U.S. Rep. James Moran, D-Va., introduced a bill in February that would promulgate guidelines and set requirements for states to modernize drivers' licenses and the information systems behind them.
Moran sees states playing a key role in this effort.
"States have to issue [drivers' licenses]; states have to determine whether they want compatible drivers' licenses with other states; [and] states have to determine the extent to which they want to use this interoperability and compatible information," Moran said.
Moran said the goal of the bill is not to create a national ID card, but to make sure that when a person applies for a driver's license, the chances for fraud are eliminated.
"I want digital signatures and biometric information on the state ID cards," he said, adding that thumbprints are the likely choice for biometric information. "We're going to try to make up to $100 million available [to states]."
He said his legislative staff will spend a lot of time with the American Association of Motor Vehicle Administrators, the National Association of Counties, the National Conference of State Legislatures and the National Governors Association to solicit input.
Moran said he got interested in the issue when he learned that four of the terrorists involved in the Sept. 11 attacks obtained fraudulent drivers' licenses in Virginia. Though he believes a verifiable form of identification is crucial to national security, he expressed concern over the public's misconception of the issue.
At press time, Moran said the bill's language was nearly complete, though he was waiting to line up additional co-sponsors before formally introducing it.
City officials in Menlo Park, Calif., were looking at fixed wireless only as a cost-effective backup to their T1 line, but wound up replacing their wired connection to the Net entirely.
"We've shifted our philosophy," said Danny Daniels, systems and programming manager of Menlo Park. "We're using fixed wireless as the primary connection and our T1 as a back up."
Daniels said the cost of fixed wireless, at around $500 a month, is much cheaper than a T1 line, and the initial set-up costs were comparable.
All city agencies and the city's approximately 300 employees now access the Net via fixed wireless, Daniels said. He cited ease of use and lack of maintenance as other important factors behind the city's decision to go with fixed wireless.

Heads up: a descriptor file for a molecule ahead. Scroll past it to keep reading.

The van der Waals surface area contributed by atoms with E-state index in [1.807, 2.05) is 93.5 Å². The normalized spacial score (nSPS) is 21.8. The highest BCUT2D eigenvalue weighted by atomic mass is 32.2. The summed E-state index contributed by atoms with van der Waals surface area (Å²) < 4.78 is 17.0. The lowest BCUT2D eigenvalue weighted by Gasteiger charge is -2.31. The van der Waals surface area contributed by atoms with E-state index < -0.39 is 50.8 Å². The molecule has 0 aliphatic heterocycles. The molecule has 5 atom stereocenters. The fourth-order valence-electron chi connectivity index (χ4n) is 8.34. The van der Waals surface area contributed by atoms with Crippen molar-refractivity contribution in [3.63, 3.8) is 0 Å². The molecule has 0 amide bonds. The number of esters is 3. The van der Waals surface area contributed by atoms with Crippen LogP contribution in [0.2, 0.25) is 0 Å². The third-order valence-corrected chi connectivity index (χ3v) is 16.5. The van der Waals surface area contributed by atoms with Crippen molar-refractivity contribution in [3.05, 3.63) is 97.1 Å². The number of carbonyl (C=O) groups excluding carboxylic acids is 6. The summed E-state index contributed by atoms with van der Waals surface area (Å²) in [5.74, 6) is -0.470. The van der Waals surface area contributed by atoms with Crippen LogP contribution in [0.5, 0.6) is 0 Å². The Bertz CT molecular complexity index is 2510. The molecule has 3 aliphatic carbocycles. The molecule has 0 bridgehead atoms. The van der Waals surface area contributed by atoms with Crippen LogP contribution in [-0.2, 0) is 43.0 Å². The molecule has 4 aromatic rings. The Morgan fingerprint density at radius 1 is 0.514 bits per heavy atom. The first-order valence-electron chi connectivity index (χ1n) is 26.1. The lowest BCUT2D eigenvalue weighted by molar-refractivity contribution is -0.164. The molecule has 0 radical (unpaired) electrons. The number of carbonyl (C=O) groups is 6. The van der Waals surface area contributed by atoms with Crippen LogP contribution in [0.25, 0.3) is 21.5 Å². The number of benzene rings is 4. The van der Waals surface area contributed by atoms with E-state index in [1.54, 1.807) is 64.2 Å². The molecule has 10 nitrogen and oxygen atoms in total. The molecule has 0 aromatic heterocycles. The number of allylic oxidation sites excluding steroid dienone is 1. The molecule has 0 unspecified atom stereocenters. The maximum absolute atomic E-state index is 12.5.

"There's really no premise equipment, so in terms of configuring routers and whatnot, all the setup is handled by the ISP," he said. "They provide you with the telco box, and you interface directly with that."
Another California city, Dublin, also chose fixed wireless for Internet access for approximately 150 city employees.
Installation took less than a day, said Steve Pappa, information systems manager of Dublin.
"We paid about 50 percent more, previously, for a connection that was at 64K," he said. "What we have now is a minimum of 1Mbps, burstable to 2Mbps; it's like night and day, and we're paying about $250 [per] month less."
The city is saving money because, unlike before, it isn't paying to lease a T1 line and paying for Internet access.
Dublin switched to fixed wireless in December, Pappa said.
"We were skeptical," he said. "We went with a month-to-month agreement. We made them get the building permit and go through all the planning approvals, and they did all that and complied. Everybody is happy with the system so far."
Both cities are contracting with NextWeb for fixed wireless Internet access.
Protecting the Police
The East Orange, N.J., Police Department is testing a new information-security system for desktop PCs